"Choosing the proper camshaft would be the most important requirement for a blower motor. An improper cam will cause a variety of problems that can easily be avoided by following a few simple guidelines. Hydraulic cams are recommended if you intend to drive the vehicle frequently, requiring little or no maintenance, and the maximum engine RPM's are kept around 6500 or lower. Roller rocker arms are recommended. Flat tappet and roller cams are recommended for high performance applications especially where the engine will see high RPM's. Exact camshaft specifications vary depending on the performance level you wish to attain. BDS offers different types or stages of cam grinds specifically made for blower motors. Refer to camshaft specs listed in tech info for BDS' individual engine camshaft specifications and their intended uses.
If you wish to purchase your cam from one of the many fine camshaft manufacturers, we suggest using our camshaft specs as a guidline. Extremely high lift and long duration cams are recommended for high RPM, high performance racing only.
The lobe center of the cam will play an important role in determining the performance characteristics of an engine. Wide lobe centers (112 to 114 degrees etc.) will create higher cylinder pressure providing more horsepower with cooler burning fuel such as alcohol and methanol. We have found 110 lobe centers to produce the best overall power on gasoline.
Whatever cam you choose, make sure that it will operate and perform properly in the RPM range required for your application."

I don't know what it is that makes you guys jump up and buy the cam as one of the first items. Cam and torque converter should be the last 2 items bought, after you've finished the drivetrain and everything else.
Thanks Mine is 110 lc hydi do have roller rockers& All matching parts and only 540 lift ,the alum heads i buught are good up to 615 lift as recomended by comp far gas ,114 for alcohol, compresssion is 7.9 converter is 26 00-2800 from B&M for big block app,all i want is the whine of 671 ,will nerer be raced exept to gas station ,lol,probable never over 5000 rpm. just want look and sound thanks for advice.. i had the converter still in box 4 yrs and blower before i bought the engine

Last edited by 496CHEVY3100; 01-23-2013 at 07:12 AM.
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Old 01-23-2013, 07:35 AM
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Quote:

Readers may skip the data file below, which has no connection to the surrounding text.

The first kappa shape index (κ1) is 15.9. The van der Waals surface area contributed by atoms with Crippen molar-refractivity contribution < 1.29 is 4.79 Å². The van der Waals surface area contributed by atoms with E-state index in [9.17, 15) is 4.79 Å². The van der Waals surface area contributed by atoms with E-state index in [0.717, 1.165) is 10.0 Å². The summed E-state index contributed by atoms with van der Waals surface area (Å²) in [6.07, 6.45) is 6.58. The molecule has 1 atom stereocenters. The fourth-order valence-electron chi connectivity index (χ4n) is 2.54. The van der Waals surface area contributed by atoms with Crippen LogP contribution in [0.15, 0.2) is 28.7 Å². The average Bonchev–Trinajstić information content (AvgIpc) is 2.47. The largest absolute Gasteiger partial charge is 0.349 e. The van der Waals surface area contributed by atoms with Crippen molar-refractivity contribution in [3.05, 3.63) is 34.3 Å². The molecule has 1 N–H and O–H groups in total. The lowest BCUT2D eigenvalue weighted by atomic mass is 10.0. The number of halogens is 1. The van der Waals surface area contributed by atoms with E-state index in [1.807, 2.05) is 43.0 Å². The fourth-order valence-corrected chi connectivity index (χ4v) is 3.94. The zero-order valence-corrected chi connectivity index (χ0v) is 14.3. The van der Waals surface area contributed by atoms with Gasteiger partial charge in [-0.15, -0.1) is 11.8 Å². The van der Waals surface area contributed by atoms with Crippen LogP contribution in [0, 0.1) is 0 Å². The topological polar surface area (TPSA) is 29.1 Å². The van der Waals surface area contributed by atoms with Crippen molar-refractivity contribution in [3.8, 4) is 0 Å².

Originally Posted by strokin View Post
So you don't see any advantage to running a 400 vs 355 even though they will all be brand new parts? Obv we've all heard of typical problems with a 400 but even with dart block and all aftermarket parts?
Adds a lot of extra cost and complexity to the build which won't be returned
in real street strip performance gain.

The 355cid "keep it simple" blower motor is powerfull and reliable and more than delivers the goods.
A after market block is not required.
You could build a big block 454 based motor for the money it will cost you.
Way better return in both performance and reliabily, with a big block . VS a big cube SB w aftermarket block etc.
Again simple cost effective brute strength and reliable supercharged power with a BBC, when you need more than 650-700
hp supercharged street power. Its hands down better to go this path.

Is 650+ horsepower and 500+ ft/lbs torque enough?
The 7.5:1cr pump gas 355 6-71 or 8-71 delivers this. Real simple to build.
Remember, this is more than enough to shread a 9" rearend. And split a trans case in half.

why make it more complex and costly than it needs to be.?

How much power/performance are you really after? how will it be used? purpose....

Last edited by F-BIRD'88; 01-23-2013 at 07:45 AM.
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Old 01-23-2013, 07:42 AM
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thing about the 400 you got to run that big heavy crankhub for ex balanced that and pulleys for alt etc. puts alot of strain on the end of the crank. As far as quench no need to worry about it on a blown engine. We just had a crank hub twist off, bent end of crank on 383 idling was running a spacer behind blower pulley, not a good setup